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You are here: Home / News / New IPCC report addresses risks of extreme events and disasters

New IPCC report addresses risks of extreme events and disasters

It is "virtually certain" that warm weather extreme events will become more frequent this century, according to a new summary report published by the Intergovernmental Panel on Climate Change (IPCC) on 18 November. In order to explore ways of adapting to heatwaves and other extreme events potentially exacerbated in future by climate change, the IPCC has brought together a range of scientific and professional expertise.

 Image © USGS

The IPCC summary report, 'Managing the Risks of Extreme Events and Disasters to Advance Climate Change Adaptation', aimed to integrate expertise in climate science, disaster risk management and adaptation in order to explore reducing and managing the risks of extreme events and disasters in a changing climate.

The report evaluates the role of climate change in altering characteristics of extreme events, looking at a wide range of options used by institutions, organisations, and communities to reduce exposure and vulnerability to climate extremes while improving resilience. The report uses carefully calibrated language to describe the robustness of key findings, which depends on many factors such as the completeness of weather observations and the level of agreement between different climate models.

Findings from the summary report include:

  • It is virtually certain that increases in the frequency of warm daily temperature extremes and decreases in cold extremes will occur throughout the 21st Century on a global scale.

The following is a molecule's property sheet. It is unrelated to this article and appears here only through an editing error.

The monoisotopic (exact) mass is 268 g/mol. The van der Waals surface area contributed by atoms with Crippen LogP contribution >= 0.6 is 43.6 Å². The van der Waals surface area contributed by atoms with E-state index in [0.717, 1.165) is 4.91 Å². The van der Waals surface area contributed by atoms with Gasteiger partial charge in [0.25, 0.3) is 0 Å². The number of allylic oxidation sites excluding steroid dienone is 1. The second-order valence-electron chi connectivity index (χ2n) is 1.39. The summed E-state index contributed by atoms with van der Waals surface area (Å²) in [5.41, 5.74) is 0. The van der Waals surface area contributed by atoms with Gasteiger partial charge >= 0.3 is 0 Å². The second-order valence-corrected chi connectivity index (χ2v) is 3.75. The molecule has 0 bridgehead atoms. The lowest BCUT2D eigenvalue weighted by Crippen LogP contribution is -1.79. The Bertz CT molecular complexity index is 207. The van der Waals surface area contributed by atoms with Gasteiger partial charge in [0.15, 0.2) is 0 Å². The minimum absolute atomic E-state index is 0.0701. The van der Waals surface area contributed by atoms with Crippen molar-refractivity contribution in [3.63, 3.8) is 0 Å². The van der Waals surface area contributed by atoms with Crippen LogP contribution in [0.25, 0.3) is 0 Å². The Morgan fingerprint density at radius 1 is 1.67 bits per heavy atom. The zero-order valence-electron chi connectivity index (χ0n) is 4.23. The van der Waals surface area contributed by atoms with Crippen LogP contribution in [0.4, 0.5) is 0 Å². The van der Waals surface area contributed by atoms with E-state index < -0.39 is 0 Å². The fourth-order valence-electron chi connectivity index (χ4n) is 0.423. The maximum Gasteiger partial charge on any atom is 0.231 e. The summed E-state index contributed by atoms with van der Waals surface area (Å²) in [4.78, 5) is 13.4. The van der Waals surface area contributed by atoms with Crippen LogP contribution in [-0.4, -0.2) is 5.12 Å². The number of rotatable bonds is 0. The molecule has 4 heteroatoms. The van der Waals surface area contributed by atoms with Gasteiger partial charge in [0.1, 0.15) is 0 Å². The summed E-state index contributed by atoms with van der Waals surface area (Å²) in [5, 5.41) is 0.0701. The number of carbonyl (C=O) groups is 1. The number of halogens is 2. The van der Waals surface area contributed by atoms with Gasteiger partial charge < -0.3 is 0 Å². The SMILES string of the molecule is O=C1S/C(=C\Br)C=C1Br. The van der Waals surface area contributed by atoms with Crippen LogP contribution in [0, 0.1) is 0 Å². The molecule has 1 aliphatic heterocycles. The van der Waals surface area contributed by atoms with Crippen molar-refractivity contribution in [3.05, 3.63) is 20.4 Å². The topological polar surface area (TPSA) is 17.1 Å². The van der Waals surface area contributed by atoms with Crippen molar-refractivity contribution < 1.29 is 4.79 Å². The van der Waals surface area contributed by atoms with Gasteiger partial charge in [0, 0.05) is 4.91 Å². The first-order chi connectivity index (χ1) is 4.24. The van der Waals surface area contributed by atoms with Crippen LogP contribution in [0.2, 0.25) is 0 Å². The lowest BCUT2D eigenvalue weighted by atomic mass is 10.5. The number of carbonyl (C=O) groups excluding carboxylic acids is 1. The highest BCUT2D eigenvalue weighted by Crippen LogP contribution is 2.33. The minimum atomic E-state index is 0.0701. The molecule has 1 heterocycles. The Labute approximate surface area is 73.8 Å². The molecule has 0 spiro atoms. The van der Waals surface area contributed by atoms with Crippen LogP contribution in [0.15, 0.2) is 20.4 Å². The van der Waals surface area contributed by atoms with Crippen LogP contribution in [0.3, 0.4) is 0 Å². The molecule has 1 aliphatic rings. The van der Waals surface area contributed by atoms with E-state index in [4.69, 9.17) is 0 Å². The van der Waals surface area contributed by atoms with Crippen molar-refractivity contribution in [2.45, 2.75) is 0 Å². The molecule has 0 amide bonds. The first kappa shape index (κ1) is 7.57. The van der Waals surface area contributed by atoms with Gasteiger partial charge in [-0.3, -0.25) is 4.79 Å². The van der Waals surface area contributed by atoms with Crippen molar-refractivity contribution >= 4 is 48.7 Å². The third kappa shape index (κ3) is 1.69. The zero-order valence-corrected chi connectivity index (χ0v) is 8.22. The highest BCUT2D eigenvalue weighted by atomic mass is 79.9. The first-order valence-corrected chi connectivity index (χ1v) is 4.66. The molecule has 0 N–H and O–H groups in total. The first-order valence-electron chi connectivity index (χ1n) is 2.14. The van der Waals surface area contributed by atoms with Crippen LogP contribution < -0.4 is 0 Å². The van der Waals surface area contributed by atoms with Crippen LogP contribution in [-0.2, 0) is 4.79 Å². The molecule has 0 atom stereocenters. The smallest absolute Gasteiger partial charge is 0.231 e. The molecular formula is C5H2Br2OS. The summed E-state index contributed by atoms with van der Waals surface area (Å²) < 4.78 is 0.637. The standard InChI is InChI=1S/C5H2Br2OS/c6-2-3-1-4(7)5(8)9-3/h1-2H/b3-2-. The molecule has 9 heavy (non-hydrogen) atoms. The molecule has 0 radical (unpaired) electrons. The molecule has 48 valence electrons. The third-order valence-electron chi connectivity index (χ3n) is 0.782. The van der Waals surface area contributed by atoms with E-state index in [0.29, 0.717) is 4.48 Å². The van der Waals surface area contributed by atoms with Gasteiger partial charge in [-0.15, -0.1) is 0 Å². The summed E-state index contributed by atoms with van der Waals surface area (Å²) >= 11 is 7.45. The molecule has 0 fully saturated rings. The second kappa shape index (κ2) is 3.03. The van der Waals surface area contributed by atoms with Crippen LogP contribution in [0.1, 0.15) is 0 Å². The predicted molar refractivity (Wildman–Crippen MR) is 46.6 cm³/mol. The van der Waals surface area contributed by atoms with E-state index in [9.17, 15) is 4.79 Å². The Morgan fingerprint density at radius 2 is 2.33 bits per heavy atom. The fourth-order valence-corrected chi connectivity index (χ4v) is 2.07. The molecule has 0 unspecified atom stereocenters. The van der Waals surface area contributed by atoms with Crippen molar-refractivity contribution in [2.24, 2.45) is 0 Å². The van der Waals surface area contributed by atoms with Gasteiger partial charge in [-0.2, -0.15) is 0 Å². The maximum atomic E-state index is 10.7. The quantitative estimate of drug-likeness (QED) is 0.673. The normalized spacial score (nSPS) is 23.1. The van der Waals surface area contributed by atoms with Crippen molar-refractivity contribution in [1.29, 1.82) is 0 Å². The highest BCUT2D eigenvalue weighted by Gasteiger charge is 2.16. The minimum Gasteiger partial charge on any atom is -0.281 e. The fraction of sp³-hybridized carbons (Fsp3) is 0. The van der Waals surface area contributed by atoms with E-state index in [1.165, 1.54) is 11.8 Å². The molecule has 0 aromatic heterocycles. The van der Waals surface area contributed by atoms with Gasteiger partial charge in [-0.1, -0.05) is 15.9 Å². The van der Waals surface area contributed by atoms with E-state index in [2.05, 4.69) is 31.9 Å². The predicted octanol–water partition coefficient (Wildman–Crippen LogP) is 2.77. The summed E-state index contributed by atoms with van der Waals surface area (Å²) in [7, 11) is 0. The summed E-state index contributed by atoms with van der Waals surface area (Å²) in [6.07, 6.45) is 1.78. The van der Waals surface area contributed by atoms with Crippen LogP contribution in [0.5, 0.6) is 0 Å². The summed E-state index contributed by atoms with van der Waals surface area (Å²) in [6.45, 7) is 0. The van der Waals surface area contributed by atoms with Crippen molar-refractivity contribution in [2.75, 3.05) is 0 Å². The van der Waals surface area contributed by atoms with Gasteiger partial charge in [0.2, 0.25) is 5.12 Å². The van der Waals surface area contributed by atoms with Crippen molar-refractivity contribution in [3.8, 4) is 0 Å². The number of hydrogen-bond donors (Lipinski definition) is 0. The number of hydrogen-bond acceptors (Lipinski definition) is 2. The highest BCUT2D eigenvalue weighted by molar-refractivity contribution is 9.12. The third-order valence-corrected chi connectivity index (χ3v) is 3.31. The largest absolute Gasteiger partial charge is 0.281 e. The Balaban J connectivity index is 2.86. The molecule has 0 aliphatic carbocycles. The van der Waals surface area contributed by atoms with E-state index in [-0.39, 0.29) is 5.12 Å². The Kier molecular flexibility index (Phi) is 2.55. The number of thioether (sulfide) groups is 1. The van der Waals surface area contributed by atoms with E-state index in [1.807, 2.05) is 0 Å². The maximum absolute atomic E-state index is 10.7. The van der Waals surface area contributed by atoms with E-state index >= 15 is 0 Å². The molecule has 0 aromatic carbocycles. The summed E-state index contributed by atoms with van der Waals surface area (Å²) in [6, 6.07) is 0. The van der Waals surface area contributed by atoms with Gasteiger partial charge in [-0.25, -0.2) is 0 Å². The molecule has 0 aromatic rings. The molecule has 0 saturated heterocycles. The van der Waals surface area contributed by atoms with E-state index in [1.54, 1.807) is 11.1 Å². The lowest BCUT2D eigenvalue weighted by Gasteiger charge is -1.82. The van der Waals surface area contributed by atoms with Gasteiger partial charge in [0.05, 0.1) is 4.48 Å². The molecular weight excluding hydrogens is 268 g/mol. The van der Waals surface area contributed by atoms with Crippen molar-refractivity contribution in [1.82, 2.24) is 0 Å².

• Authors cited a medium level of confidence that droughts will intensify over the coming century in southern Europe and the Mediterranean region, as well as central Europe and several other world regions.
  • It is likely that heavy precipitation will increase in the 21st century over many areas of the globe, including in winter in the northern mid-latitudes.
  • Projected precipitation and temperature changes imply changes in floods, although overall there is low confidence at the global scale that climate change will alter the magnitude or frequency of river related flooding. This uncertainty is due to limited evidence and the complexity of the causes of regional changes.
  • Economic losses from weather- and climate-related disasters vary from year to year and place to place, but overall have increased, authors said with a high level of confidence. They also expressed similar confidence in the fact that total economic losses from natural disasters are higher in developed countries; however economic losses expressed as a proportion of Gross Domestic Product (GDP) are higher in developing countries.
  • Deaths from natural disasters occur much more in developing countries (high level of confidence).
  • Economic losses from weather- and climate-related disasters have increased in the long-term, as people and economic assets have been increasingly exposed to risks. For example, more people are living where they may be adversely affected by disasters (high level of confidence).
  • There was a high level of agreement that "Many measures for managing current and future risks, when implemented effectively, make sense under a range of future climates". These "low regrets" measures include systems that warn people of impending disasters; changes in land use planning; sustainable land management; ecosystem management; improvements in health surveillance, water supplies, and drainage systems; development and enforcement of building codes; as well as better education and awareness.
  • Risk management works best when tailored to local circumstances. Combining local knowledge with additional scientific and technical expertise helps communities reduce their risk and adapt to climate change (robust evidence, high level of agreement).

 

In January 2011, the European Environment Agency (EEA) published a report which found that the frequency and damages from disasters had increased in Europe between 1998 and 2009.

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